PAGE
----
I assembled my entire collection of cramps (4 x G cramp, 4 x cheap quick clamps and 6 x spring clamps, 2 of which were too small to fit the door) and then spent ages trying to unblock the nozzles of my supposedly unblockable nozzled glue bottles and started spreading the glue on the inside faces of the upper section of the door frame, above the middle crossmember.
With this done I clamped the side frame in place and retired to the lounge to warm up a bit.
After waiting for the glue to set for a while I went out and repeated the process for the lower section of the door, however to facilitate this I needed to move half the cramps from the upper section (this proved to be a mistake, as both sections are not as tightly jointed as they could have been 😦 )
The next day once the glue had set I removed the clamps and began work on tidying up the mess left by my wayward hand saw.
I found that clamping a couple of offcuts of 2″ x 2″ in the hinged section of the door allowed me to stand it on the uncut section with the cut and glued side of the door up on edge and this made for very easy planing. The photo below is actually of the second side but should illustrate the point
I then gave my new Axminster EHP82 power planer (bought in their clearance sale for a bargain £20, but no longer listed on their webiste) its first outing!
I quickly found that the depth setting was a little on the conservative side (better too little than too much when removing material though) and discovered that a setting of 1mm took a decent amount off without tearing or taking too much off.
I quickly squared up the edge of the door, removing around 4-5mm in total. Removing this amount of wood meant that the wavering cut on one face of the door is no longer an issue, as it’s been flattened out and the other face planed down to match it.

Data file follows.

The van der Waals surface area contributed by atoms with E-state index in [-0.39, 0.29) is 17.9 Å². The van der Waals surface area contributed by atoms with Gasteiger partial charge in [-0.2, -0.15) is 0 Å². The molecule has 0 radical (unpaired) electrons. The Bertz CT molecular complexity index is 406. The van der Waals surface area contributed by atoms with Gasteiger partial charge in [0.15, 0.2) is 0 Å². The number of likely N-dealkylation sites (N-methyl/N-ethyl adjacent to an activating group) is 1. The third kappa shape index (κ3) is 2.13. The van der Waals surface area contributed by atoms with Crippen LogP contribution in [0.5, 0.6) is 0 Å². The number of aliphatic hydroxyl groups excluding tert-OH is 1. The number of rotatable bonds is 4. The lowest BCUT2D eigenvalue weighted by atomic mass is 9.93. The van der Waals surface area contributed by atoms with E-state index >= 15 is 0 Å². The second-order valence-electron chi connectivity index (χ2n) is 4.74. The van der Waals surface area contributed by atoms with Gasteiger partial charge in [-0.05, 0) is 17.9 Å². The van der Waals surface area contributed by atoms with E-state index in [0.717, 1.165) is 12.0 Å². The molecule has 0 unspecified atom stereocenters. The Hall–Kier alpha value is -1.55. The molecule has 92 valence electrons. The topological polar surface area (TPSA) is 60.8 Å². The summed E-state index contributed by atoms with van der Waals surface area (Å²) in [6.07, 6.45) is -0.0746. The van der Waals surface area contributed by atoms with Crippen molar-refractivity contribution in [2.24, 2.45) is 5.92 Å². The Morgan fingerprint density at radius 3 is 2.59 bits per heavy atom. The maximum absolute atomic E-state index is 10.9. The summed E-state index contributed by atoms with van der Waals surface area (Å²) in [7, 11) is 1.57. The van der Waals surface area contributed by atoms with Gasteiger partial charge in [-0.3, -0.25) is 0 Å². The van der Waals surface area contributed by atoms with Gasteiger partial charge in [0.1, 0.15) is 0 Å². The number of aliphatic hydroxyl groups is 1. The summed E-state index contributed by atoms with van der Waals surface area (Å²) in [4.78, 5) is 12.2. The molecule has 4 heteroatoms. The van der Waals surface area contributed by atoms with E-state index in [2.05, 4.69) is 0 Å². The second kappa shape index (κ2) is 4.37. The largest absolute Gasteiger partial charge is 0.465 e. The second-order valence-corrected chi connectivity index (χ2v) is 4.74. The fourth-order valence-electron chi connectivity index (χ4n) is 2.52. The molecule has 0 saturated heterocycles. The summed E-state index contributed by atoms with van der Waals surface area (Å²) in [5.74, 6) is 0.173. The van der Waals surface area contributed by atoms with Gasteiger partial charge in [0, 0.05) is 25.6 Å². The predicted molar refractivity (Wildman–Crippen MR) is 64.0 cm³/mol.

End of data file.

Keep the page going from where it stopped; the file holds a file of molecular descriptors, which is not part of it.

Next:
Unfortunately the middle cross member of the door is made up of two 2cm square timbers, which weren’t tightly fitted to each other, so there’s a fair bit of tear out to both. I’ll have to try and pack something between them when I come to plane the other side …
As the glue was not as tidy as I would have liked I have designated this the latch side, as I suspect it’s not up to being the hinge side. I’ll hopefully be able to tidy up the torn middle cross members with some filler and paint …
I repeated the scribing and scoring process for the other edge of the door, but decided to use my Bosch PKS46 circular saw with an 18 toothed to try and better align the cut in the two faces of the door.
This went a lot better than expected (although the base plate of the saw left a few light scratches on the door) and I proceeded to cut the side frame to fit around the cross members and coat the inside of the door skin with glue.
This time I decided to clamp some planed timber either side of the door to spread the pressure from the cramps and enable me to glue both sections at once.
This seems to have made a much tidier job of it and I’m hopeful that this will also have an effect on the structural integrity of the glued joints, meaning this edge is up to the task of being the hinge side.
I’m unlikely to get much time this week to work on this, so I’ll leave it here for now.
Part 2 will take up the tale from the planing of the second edge and (hopefully! 🙂 ) conclude with the hanging of the door.